Life

Leona O'Neill: Cycle of violence must end now - our kids deserve better

The violence on our streets has continued over the past week, with young rioters attacking the police while being egged on by older bystanders. What chance have our children got while growing up in this kind of a sick society asks Leona O'Neill – again...

Loyalist youths clashing with police in north Belfast. Picture by Mark Marlow

THERE was a video doing the rounds on social media at the weekend that sickened and shocked most right-minded people in Northern Ireland. It showed a group of masked teenagers running up the street in west Belfast, petrol bombs and bricks in hand, heading for the Peaceline while being cheered on and clapped by grown adults at the side of the road.

It was sickening, firstly because they had implements of violence and hate in their hands and were off on a mission to attack either the police or their neighbours on the other side of the wall. But what really struck me were the shouts, claps and cheers of those standing on the sidelines.

One older man shouted directions as these young men ran. Another woman clapped them on like it was some manner of sick and twisted charity run. Another viral video showed young masked people pelting a double decker bus with petrol bombs to set it alight while older men shouted instructions from the pavement.

All last week we have been subjected to images and videos of young men putting themselves and others in danger by rioting on the streets. One journalist on the scene during the worst of the violence last week spoke of how children as young as 14 were being instructed on how to construct petrol bombs and throw them successfully. Another spoke about a group of adults on the sidelines cheering on those attacking riot squads while facing baton rounds, injury and arrest for their actions.

I may sound like a broken record here, but what chance have our children got growing up in this society which appears to be as sick and as far from normal as any society could possibly be at times?

Away from these pockets of violence, as always in Northern Ireland, life goes on largely as normal – well, as normal as it can do in a pandemic. But the trouble and the strife is far away from a lot of people's doors.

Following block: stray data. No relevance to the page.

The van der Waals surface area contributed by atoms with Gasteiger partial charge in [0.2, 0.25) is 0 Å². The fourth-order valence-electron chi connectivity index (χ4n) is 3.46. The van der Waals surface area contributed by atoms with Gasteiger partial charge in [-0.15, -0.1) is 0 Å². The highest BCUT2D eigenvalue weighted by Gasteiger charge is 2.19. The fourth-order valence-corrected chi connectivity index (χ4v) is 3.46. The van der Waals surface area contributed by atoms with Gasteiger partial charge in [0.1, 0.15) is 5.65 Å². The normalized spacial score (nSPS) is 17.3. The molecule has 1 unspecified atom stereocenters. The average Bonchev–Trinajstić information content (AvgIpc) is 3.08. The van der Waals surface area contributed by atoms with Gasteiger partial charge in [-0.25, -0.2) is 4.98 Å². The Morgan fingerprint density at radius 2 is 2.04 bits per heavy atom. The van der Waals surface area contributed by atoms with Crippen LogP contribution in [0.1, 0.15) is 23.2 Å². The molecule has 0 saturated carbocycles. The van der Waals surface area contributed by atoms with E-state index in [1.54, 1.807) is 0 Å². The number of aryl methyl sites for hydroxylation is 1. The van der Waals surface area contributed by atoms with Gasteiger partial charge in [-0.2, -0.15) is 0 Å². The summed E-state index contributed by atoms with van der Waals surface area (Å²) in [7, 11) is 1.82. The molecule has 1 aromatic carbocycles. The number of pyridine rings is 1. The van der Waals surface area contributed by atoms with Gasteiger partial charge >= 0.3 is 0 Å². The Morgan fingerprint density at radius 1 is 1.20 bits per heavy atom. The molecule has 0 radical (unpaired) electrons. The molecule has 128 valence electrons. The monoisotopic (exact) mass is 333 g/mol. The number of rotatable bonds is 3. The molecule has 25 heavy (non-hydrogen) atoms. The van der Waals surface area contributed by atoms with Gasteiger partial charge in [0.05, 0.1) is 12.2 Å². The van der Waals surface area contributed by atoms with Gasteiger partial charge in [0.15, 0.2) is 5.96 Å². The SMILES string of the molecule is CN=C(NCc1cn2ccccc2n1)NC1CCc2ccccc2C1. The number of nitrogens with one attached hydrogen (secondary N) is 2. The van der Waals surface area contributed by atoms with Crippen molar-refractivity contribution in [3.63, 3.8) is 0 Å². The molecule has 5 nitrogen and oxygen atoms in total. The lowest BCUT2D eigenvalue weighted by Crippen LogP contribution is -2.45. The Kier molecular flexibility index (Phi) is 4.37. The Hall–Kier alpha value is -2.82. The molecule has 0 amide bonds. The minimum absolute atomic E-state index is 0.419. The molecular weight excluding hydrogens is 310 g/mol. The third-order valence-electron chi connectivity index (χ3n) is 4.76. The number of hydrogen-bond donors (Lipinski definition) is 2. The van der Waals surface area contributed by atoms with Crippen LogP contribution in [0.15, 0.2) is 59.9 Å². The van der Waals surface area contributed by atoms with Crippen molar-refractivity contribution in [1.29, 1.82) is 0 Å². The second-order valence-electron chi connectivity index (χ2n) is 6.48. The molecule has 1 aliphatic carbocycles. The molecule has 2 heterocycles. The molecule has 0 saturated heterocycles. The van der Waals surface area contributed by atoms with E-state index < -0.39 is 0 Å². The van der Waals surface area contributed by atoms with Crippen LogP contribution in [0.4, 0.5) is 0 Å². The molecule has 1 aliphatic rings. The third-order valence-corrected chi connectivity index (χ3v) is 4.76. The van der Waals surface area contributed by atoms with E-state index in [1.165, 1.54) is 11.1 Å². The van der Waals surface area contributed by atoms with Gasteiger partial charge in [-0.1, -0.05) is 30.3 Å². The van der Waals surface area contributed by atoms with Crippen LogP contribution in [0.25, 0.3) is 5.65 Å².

Those outside these socially and economically deprived areas are allowed to embrace the peace. They have the privilege of being afforded hope for the future. But is it proper peace if only those who live without the shackles of deprivation can enjoy it? It's a half peace, and therefore no peace at all.

The dogs in the street know that the ugly shadow of paramilitarism still looms large over many of our communities. Shadowy figures can manipulate and utilise our young people when they want.

When the Good Friday Agreement was signed, money was thrown at communities in order to help paramilitary groups transition to peaceful means. Has that worked? I would say that's a firm 'no'. And if it worked with some groups, there were other groups waiting in the wings to take the stage and take their shot at the cash prize.

Now, the British government is throwing more millions to help paramilitary gangs make the move to peace. The problem with this plan is that it seems to reinforce the notion that violence pays.

If we are to cure this cancer in Northern Irish society, we need to break this quite remarkable cycle which sees violence flaring and then the government throwing money at it to make it go away. If we do nothing, that cycle will never stop spinning, and our children and our children's children will still be dealing with the same nonsense that has held Northern Ireland back for so long.

The Good Friday Agreement was signed 23 years ago on Saturday. It promised us so much – healing, prosperity, equality, an end to sectarianism, hope for the future – that has yet to be delivered upon. We owe it to our children not to be simply satisfied by the fact that we are no longer killing one another. They deserve more than this.

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